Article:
My theme for his interview was his new dome home that he built, but I got so much more! I’ve written two pieces before about the beginnings of his dome home and why he had to tear down his other house piece by piece.

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Apps and Internet Links for Expats


“Mobile is the digital gateway for the real world.”
― Tomi Ahonen

 

Screen Shot 2015-11-13 at 8.22.23 PMI predict that soon becoming an expat will be common. There are massive economic and technological forces that are moving ordinary people abroad by the millions. Do you know that you can even become a virtual expat with the help of technology?

I have searched the internet for apps and links that will make your life easier as an expatriate. Enjoy this list and add your favorite apps and links below.
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Hats for Lamps


“Life is a continuous journey of transformation”
― Sukant Ratnakar, Open the Windows

 

“Tienes sombreros para  lámparas?” I asked the shopkeepers. (Do you have hats for  lamps?)
“No hay sombreros para lámparas aqui,” they always responded. (There aren’t hats for lamps here.)

Without a doubt, I have learned that life is a continuous journey of transformation while living on a tropical island. If no hats for lamps could be found, then I had to make my own.

Theresa brought her frames from her three old lampshades and I had a frame made for a floor lamp. New Year’s Eve we spent the day covering her lampshade frames with canvas.

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The Minimalist Challenge


“Simplicity is complex. It’s never simple to keep things simple. Simple solutions require the most advanced thinking.”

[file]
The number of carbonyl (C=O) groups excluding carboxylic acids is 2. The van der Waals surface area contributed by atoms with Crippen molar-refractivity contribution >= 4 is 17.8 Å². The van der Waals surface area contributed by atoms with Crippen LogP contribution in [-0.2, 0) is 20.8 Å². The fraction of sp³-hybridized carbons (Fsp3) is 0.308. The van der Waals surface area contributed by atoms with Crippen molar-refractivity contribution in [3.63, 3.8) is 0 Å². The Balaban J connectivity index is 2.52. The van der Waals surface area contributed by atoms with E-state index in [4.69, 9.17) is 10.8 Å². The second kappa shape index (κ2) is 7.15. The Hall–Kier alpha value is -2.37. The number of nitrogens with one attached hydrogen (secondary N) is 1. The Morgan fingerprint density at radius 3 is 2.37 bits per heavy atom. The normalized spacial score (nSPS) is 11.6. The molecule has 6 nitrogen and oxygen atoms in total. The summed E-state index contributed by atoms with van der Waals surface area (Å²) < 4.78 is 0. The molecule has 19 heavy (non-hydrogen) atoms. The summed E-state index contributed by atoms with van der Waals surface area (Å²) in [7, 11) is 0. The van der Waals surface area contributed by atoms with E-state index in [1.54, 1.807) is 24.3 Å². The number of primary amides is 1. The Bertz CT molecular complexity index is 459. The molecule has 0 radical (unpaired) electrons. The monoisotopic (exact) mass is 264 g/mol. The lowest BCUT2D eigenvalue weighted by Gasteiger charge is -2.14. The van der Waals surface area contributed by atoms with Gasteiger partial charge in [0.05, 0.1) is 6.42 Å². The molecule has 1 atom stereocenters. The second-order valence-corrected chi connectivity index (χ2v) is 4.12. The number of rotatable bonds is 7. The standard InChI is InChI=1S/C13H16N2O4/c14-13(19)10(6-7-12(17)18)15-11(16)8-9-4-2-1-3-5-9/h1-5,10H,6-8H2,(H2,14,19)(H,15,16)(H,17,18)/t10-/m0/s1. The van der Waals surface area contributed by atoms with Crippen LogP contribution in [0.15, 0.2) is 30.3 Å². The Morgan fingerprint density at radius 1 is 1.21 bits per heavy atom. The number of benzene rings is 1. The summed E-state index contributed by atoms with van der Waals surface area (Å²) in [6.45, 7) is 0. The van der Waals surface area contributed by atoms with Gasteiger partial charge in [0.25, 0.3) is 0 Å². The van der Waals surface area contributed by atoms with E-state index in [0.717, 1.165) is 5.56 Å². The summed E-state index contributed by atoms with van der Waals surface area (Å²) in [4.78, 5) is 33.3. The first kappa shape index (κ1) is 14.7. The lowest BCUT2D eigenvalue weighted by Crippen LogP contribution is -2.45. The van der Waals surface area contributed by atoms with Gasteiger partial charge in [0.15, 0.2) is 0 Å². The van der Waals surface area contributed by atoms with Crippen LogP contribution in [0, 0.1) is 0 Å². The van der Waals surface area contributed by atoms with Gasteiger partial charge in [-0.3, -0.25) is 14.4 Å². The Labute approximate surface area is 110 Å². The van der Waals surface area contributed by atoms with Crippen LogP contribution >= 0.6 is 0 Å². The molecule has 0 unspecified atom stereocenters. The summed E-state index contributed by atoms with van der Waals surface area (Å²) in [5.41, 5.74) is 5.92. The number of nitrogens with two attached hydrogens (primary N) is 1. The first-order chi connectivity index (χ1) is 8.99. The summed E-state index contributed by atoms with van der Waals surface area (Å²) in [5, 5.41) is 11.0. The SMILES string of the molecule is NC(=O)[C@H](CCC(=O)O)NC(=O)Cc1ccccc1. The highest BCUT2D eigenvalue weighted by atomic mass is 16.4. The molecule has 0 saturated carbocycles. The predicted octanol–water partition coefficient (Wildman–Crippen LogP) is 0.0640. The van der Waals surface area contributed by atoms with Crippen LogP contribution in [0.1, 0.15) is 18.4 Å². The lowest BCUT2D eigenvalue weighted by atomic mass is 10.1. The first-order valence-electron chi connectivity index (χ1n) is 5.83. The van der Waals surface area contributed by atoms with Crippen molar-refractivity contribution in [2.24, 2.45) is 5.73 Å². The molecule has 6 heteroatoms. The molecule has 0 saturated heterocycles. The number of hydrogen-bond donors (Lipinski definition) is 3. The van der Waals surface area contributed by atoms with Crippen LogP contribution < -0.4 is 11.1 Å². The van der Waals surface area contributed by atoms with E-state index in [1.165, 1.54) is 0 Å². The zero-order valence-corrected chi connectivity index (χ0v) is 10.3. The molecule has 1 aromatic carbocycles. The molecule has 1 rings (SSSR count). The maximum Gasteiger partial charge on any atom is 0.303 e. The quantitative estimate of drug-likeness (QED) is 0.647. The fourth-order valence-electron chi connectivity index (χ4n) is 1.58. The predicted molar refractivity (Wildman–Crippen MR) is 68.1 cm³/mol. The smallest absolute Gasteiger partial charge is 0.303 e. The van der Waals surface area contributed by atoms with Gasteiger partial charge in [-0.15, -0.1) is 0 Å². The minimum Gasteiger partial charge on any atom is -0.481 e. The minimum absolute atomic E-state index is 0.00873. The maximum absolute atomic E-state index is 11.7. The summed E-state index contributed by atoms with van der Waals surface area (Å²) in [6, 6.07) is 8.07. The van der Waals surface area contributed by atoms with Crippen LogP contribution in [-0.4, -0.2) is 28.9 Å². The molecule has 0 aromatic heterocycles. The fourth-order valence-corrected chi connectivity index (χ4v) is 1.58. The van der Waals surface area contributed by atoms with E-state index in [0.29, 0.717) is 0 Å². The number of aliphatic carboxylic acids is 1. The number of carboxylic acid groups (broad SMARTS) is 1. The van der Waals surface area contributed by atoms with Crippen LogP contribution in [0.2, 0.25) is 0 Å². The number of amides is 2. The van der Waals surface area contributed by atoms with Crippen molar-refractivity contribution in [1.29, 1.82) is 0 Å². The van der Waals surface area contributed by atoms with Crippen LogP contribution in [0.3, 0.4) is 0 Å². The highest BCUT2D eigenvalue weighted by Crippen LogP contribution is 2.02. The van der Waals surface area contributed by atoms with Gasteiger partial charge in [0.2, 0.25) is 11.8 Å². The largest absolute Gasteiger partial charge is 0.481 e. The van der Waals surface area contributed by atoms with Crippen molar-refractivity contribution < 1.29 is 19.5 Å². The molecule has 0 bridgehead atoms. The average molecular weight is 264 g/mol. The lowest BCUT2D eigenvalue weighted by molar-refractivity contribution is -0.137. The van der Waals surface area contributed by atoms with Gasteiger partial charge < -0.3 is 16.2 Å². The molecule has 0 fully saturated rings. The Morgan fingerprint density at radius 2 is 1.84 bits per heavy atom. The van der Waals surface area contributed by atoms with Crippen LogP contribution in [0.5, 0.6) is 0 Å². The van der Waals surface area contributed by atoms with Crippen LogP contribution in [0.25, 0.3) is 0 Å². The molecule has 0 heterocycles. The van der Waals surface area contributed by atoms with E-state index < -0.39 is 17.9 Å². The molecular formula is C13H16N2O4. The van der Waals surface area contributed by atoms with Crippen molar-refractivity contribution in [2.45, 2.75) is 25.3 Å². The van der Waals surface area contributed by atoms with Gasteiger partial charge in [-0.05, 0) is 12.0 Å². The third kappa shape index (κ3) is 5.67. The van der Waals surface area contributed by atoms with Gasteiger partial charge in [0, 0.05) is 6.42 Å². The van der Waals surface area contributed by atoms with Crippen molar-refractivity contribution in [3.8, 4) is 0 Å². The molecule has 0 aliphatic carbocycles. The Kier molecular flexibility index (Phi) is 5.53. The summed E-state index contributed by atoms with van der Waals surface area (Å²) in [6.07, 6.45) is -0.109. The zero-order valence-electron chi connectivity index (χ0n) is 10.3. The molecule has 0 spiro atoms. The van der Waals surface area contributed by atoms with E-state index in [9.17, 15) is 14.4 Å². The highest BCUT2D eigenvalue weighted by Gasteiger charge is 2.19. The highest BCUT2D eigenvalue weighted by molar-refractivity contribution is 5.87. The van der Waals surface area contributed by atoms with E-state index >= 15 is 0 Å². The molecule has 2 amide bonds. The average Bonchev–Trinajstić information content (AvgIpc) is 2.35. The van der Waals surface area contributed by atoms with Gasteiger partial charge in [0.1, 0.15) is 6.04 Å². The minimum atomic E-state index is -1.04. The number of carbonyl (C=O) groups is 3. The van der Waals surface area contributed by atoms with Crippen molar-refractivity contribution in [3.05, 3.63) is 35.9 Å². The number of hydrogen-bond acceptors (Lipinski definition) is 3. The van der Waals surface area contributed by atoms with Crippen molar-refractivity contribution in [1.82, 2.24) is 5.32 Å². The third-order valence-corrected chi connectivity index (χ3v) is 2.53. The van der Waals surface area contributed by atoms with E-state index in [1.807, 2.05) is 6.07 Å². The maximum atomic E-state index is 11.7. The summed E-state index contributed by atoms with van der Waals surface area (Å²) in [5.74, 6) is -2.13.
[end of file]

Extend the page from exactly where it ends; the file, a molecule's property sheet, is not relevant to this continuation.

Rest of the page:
― Richie Norton

I’ll confess! I don’t walk willingly into the minimalist world. I constantly fight it because I am a collector of artifacts, travel mementos, of everything! My life is one big collection of memoirs! Yet, living on a small island, in the middle of a huge sweet sea, in the middle of Nicaragua, in the middle of Central America, I have been forced to reduce and reuse because: we have NO trash pick-up, there is no Super Wal-Mart or even a mall on Ometepe Island, and life is undeniably simpler.

I guess that can be a good thing. Right? I am forced to reduce my carbon footprint. My neighbor, Marina, cleans my house three days a week. She constantly reminds me that I have many “chunches” (things) as she waves my dirty old underwear, used as a cleaning rag, under my nose. “Look at this dirt!” she says shaking her head and waving my old underwear.

So, I will…reluctantly…take Annette’s Minimalist Challenge because I know I must figure out a way to actively reduce the amount of plastic and tin we collect around the house.
“I would like to challenge YOU, my reader, to think of at least one action you can adopt in 2015 that will reduce plastic and other throw-away products; that will bring down energy usage; and/or minimize unnecessary consumption of any kind.”

I started feeding my dog and cats a little canned dog food every day as a treat. These tin cans add up, so this year I made a Christmas tree out of them.
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Confessions of a Geek Girl


“Just move to the Internet, its great here. We get to live inside where the weather is always awesome.” ― John Green

IMG_3799I’m giggling at that quote! It’s perfect for a geek girl like me. I’ll confess…I have to have fast internet. I’m addicted to the internet. My husband is an internet widow. (Or is it widower?)
Living on a small island in the middle of the sweet sea, in the middle of Nicaragua, in the middle of Central America is not conducive to fast internet.

If you’ve followed my posts about my slow internet struggles for four years, and you live in a rural area or abroad where technology isn’t readily available, this post is for you. I’ll take you step-by-step through my process of connecting to the world rapidly.
How we got connected in Nicaragua. Steps ahead.